• A63BAPPARATUS FOR PHYSICAL TRAINING, GYMNASTICS, SWIMMING, CLIMBING, OR FENCING; BALL GAMES; TRAINING EQUIPMENT
    • A63B37/00Solid balls; Rigid hollow balls; Marbles
    • A63B37/0003Golf balls
    • A63B37/007Characteristics of the ball as a whole
    • A63B37/0072Characteristics of the ball as a whole with a specified number of layers
    • A63B37/0075Three piece balls, i.e. cover, intermediate layer and core
    • AHUMAN NECESSITIES
    • A63SPORTS; GAMES; AMUSEMENTS
    • A63BAPPARATUS FOR PHYSICAL TRAINING, GYMNASTICS, SWIMMING, CLIMBING, OR FENCING; BALL GAMES; TRAINING EQUIPMENT
    • A63B37/00Solid balls; Rigid hollow balls; Marbles
    • A63B37/0003Golf balls
    • A63B37/007Characteristics of the ball as a whole
    • A63B37/0077Physical properties
    • AHUMAN NECESSITIES
    • A63SPORTS; GAMES; AMUSEMENTS
    • A63BAPPARATUS FOR PHYSICAL TRAINING, GYMNASTICS, SWIMMING, CLIMBING, OR FENCING; BALL GAMES; TRAINING EQUIPMENT
    • A63B37/00Solid balls; Rigid hollow balls; Marbles
    • A63B37/0003Golf balls
    • A63B37/007Characteristics of the ball as a whole
    • A63B37/0077Physical properties
    • A63B37/0097Layers interlocking by means of protrusions or inserts, lattices or the like
    • AHUMAN NECESSITIES
    • A63SPORTS; GAMES; AMUSEMENTS
    • A63BAPPARATUS FOR PHYSICAL TRAINING, GYMNASTICS, SWIMMING, CLIMBING, OR FENCING; BALL GAMES; TRAINING EQUIPMENT
    • A63B37/00Solid balls; Rigid hollow balls; Marbles
    • A63B37/0003Golf balls
    • A63B37/007Characteristics of the ball as a whole
    • A63B37/0077Physical properties
    • A63B37/0082Density; Specific gravity

Abstract

A golf ball has a cover and a core which is made as a single piece or of two or more parts (for example an inner core covered by an outer core or mantle layer). The ball has non-spherical aspects in at least some parts and may also have different specific gravities in different parts of the ball. The different shaped ball parts combined with the different specific gravities of the materials for different ball parts results in a differential between the moments of inertia of the different spin axes. The golf ball is spherical, but the inner layers are not necessarily completely spherical or symmetrical layers or parts.

Description

RELATED APPLICATION

The present application claims the benefit of U.S. Provisional Pat. App. Ser. No. 61/453,230 filed on Mar. 16, 2011, the contents of which are incorporated herein by reference.

BACKGROUND

1. Field of the Invention

This invention relates generally to the field of golf balls and, more particularly, to golf ball with a weight distribution designed for straighter flight performance.

2. Related Art

The flight path of a golf ball is determined by many factors. Several of the factors can be controlled to some extent by the golfer, such as the ball's velocity, launch angle, spin rate, and spin axis. Other factors are controlled by the design of the ball, including the ball's weight, size, materials of construction, and aerodynamic properties.

A golf ball can be represented in three dimensional space with three orthogonal axes intersecting in the center of the ball. Often these are called the x, y and z axes. It is common to represent the golf ball with two of the axes co-planar with the ball's equatorial plane and the third axis (z axis) perpendicular to the equatorial plane and running through the poles of the ball.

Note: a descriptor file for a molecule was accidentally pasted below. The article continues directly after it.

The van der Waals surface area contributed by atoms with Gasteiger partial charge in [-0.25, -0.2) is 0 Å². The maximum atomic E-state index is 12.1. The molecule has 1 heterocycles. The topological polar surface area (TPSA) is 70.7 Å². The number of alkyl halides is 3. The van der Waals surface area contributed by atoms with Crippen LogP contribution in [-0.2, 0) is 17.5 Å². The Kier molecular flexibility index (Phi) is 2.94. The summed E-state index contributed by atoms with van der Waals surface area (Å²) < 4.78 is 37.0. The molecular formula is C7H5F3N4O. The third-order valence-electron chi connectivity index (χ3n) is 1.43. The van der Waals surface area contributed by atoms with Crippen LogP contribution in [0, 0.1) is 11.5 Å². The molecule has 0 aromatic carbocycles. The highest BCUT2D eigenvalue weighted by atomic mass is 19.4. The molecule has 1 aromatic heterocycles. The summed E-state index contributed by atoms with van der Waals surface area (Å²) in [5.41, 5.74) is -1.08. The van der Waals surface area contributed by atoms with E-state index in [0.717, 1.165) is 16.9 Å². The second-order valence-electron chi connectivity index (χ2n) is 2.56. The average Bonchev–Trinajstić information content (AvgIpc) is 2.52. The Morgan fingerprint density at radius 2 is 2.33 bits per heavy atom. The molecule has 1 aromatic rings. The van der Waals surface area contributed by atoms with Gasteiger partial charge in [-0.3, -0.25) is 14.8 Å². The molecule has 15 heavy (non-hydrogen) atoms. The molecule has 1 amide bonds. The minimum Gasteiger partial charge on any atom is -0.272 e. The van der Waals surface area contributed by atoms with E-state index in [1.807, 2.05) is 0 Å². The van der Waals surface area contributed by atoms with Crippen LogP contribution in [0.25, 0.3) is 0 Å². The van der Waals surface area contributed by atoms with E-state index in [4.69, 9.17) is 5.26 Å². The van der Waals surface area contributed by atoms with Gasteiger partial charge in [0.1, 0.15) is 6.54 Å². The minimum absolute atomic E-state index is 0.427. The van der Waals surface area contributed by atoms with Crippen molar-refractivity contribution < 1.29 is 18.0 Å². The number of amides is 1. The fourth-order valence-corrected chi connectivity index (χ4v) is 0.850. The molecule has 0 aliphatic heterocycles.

When a golf ball is rotating in space, it is said to be “rotating about its spin axis”. When a golf ball is struck with a club it generally makes the ball rotate with a backward spin. Whether the resulting spin axis coincides to one of the three principle axes of the ball depends on how the ball was oriented before club impact and the type of club impact that occurred (straight, hook or slice club action).

SUMMARY

According to one embodiment, a golf ball is designed with an asymmetrical weight distribution causes the ball to exhibit what may be defined as a moment of inertia (MOI) differential between two or three of the orthogonal spin axes or x, y and z axes, where the x and y axes are co-planar with the equatorial plane of the ball and the z axis extends through the poles. In a ball with a differential MOI, the spin axis with the highest MOI is the preferred spin axis and most importantly a golf ball with a MOI differential and preferred spin axis resists tilting of the ball's spin axis when it is hit with a slice or hook type golf club swing. The ball's resistance to tilting of the spin axis means the ball resists hooking and slicing (left or right dispersion from the intended direction of flight). The mechanism for this hook and slice resistance appears to occur on the clubface during club-ball impact. When the preferred spin axis also corresponds to a low aerodynamic lift ball configuration (the ball's lift generated by the dimple pattern can be different in different orientations, even when velocity and spin are identical), the ball has less tendency to slice and hook after the ball leaves the clubface with the preferred spin axis tilted right or left of horizontal orientation (horizontal orientation is defined as parallel to the ground and perpendicular to the intended direction of flight). The lift force is what generates the ball height on a straight shot and it is also responsible for the right and left directional movement (dispersion) of the ball when it is hit with a slice or hook club action.